Wednesday, March 13, 2013

Juniper Russo's Foster Cats

Should you volunteer "foster care" for shelter animals you're not prepared to "adopt"? Sounds like a nice way to help animals, but you might want to know a bit more about the animals likely to be foisted upon "foster homes"...like Juniper Russo's:

http://voices.yahoo.com/fostering-pets-wonderful-but-heartbreaking-12049430.html?cat=53

I can hear someone out there saying about those Manx-type kittens, "Attacked and abandoned by their mother"? Yes...that's not necessarily how a cat person would describe it, but that's how many humans do. For the first few weeks of life, before their eyes open and they start eating solid food, kittens can't clean themselves as cats normally do; they depend on their mother (or, in rare cases, their human godparents) to bathe their back ends and complete their digestive process. It's not as disgusting as it sounds, since what comes out of a healthy kitten is curds and whey from cat's milk. What comes out of a sick kitten is nastier, and if the mother cat has any choice in the matter she'll walk away and leave the kittens alone until they recover...once in a while they do. But if she's confined to a cage with them, she'll push them away, and her "attacks" may become rough.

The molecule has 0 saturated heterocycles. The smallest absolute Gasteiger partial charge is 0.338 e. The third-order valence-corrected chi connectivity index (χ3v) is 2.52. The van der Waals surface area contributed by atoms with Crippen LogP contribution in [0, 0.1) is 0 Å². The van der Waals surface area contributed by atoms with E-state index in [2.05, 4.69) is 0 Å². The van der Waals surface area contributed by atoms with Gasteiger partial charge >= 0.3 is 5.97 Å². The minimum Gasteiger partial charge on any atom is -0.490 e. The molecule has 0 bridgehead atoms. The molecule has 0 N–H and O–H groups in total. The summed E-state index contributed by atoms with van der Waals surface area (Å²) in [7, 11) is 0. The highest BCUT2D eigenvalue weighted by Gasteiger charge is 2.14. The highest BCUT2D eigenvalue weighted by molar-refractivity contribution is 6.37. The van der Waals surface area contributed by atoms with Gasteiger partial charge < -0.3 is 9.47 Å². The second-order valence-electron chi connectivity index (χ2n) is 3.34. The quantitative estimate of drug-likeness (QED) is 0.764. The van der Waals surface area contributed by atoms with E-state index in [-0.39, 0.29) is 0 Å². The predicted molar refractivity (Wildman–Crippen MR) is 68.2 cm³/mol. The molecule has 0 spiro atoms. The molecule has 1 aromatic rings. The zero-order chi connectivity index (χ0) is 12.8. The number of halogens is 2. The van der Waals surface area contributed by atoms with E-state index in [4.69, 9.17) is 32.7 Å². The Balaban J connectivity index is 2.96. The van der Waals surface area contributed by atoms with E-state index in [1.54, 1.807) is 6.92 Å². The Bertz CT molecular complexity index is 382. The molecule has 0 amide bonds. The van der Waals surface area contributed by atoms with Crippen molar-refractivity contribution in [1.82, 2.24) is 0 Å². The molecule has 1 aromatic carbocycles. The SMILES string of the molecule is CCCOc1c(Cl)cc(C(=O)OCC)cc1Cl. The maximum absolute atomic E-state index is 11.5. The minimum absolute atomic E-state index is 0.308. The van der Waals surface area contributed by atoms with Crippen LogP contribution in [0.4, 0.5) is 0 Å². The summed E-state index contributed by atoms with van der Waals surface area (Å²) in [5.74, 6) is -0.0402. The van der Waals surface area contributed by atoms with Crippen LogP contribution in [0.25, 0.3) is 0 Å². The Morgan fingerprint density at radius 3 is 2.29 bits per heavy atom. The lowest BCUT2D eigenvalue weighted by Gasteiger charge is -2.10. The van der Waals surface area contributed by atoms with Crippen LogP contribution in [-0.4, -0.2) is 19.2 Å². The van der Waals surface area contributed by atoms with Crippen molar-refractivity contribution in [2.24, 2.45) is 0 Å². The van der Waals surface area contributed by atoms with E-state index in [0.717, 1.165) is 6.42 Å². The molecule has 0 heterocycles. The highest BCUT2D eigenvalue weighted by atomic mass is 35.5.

At the Cat Sanctuary, the last time Grayzel had kittens, they developed feline enteritis. She abandoned them for about a week; it was obviously hard on her--she came back every day to check on them, and they tried to go to her, and she kept walking away from them--but she persisted. Adult cats who have this disease can usually be cured by antibiotics; giving even a microdose of antibiotics to kittens this stage is often just an expensive way to kill them. So they cried, and looked as if they were going to starve, and I wondered whether euthanasia would be more humane, but I just prayed for them and sponged them off from time to time. And they recovered. Grayzel took them back, fed them, and loved them, and their eyes opened, they started growing again, they started following me around. And then they became sick again. And by this time they were old enough that I could try to help them, and they trusted me...and they still died. So now Grayzel doesn't have kittens.

When the problem is genetic, as it is for some purebred Manx kittens...ick ick ick. I once wrote a Yahoo article about the "Top Ten Reasons to Spay or Neuter Your Manx Cat." Some Manx fanciers commented that I "obviously" didn't know anything about breeding this breed--which is true enough, I've known more than my fair share of Manx cats but I had nothing to do with bringing them into the world--and that there are no problems with breeding these mutant cats "if you know what you're doing." Ahem...it's the cats who are actually doing it, and they have their own ideas...which are not always conducive to the happiest experience for would-be godparents of kittens. I feel vindicated, even as I condole with Juniper Russo.